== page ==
What is the immediate impact of the advent of GDPR on Facebook’s and Google’s dominance in online advertising? Should we automatically expect a re-distribution of power? Quite the contrary to be honest…

First because of these two companies’ logged-in walled gardens, where users are condemned to give their (forced) consent to keep on receiving a daily shot of dopamine (FB, Instagram) or to keep on using what have become ubiquitous utilities (Google Search, Maps, Youtube,…). Secondly because of the dominance they exert on the ad buying side. Let’s focus on Google for this piece.

Prior to GDPR D-Day, Google’s “take it or leave it” approach had already generated a general outcry from small and large publishers. But it was nothing compared to what followed! Publishers were utterly shocked by Google’s sudden decision to reduce the delivery of DBM campaigns on third-party EU inventory, in the immediate aftermath of GDPR, even on websites & apps which had fully implemented the IAB framework to record readers’ consent. Scandalous!

Some publishers have lost up to 75% on purchases coming from Google’s DoubleClick Bid Manager! Advertisers were also dismayed to see their presence on premium properties significantly reduced by Google’s unexpected move. Some brands have already started exploring alternative ways to buy advertising directly from leading publications. This is what happens when a handful of platforms enjoy an excessive dominance on a given market.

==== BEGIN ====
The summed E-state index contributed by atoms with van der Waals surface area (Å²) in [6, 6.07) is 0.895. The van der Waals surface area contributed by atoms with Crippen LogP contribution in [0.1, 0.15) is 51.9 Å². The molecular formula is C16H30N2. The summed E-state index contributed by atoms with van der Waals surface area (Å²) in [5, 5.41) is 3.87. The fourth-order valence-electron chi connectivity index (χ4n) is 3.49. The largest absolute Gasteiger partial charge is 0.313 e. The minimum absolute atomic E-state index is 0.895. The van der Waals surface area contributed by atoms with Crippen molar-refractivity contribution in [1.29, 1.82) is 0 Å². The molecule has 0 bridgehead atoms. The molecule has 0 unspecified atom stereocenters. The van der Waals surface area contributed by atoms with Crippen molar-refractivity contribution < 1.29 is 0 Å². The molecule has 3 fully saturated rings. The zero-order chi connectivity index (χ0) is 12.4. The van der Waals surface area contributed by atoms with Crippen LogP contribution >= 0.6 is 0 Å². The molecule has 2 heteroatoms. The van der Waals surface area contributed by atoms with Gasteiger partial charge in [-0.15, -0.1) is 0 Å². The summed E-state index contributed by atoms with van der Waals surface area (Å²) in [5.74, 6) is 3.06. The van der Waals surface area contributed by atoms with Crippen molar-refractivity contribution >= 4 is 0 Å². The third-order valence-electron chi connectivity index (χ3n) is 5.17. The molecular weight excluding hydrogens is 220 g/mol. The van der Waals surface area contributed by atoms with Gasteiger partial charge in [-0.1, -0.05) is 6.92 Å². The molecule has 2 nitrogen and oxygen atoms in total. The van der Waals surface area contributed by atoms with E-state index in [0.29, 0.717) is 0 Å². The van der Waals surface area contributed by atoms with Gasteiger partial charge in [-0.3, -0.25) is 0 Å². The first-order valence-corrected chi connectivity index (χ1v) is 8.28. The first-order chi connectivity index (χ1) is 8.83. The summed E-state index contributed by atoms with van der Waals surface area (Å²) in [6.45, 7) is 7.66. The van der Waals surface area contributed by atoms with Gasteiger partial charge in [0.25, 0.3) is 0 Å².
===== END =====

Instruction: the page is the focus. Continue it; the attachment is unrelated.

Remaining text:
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Hopefully this will serve as a wake up call, an opportunity for publishers to reclaim their strategic position in the ecosystem (and for SSP to be less blindly dependent on an oligopoly of ad buyers). This cataclysmic moment can also be the right time to explore alternative sources of income, among which the evergreen newsletter format.

Newsletters are still a largely understated opportunity, free from Google’s and Facebook’s dominance, leveraging a direct connection between publishers and their readers, offering a well-protected quality context to premium advertisers. They’re about to gain a strong momentum!

Email collection has been optin in the EU for almost 15 years, since the implementation of  the Privacy and Electronic Communications Directive 2002 (implemented since 31/10/2003). Publishers who have strictly complied with this EU directive actually didn’t need to re-ask for users’ consent prior to GDPR implementation (even if some did, mainly due to a general panic movement or because their email lists had been dormant for a while). Which means that most major publishers currently have a huge competitive advantage in terms of the size of consent-compliant user bases they can lawfully address: they are allowed to send a newsletter in the very intimate inbox of these readers. And they are allowed to monetize / sponsor these newsletters, which constitute an unparalleled premium shrine for quality advertising.

If you want to build a revenues cushion to weather the algorithmic storms caused by regulatory evolutions and the all too frequent Silicon Valley mood swings, consider developing your newsletter. ividence will help you monetize your inventory.

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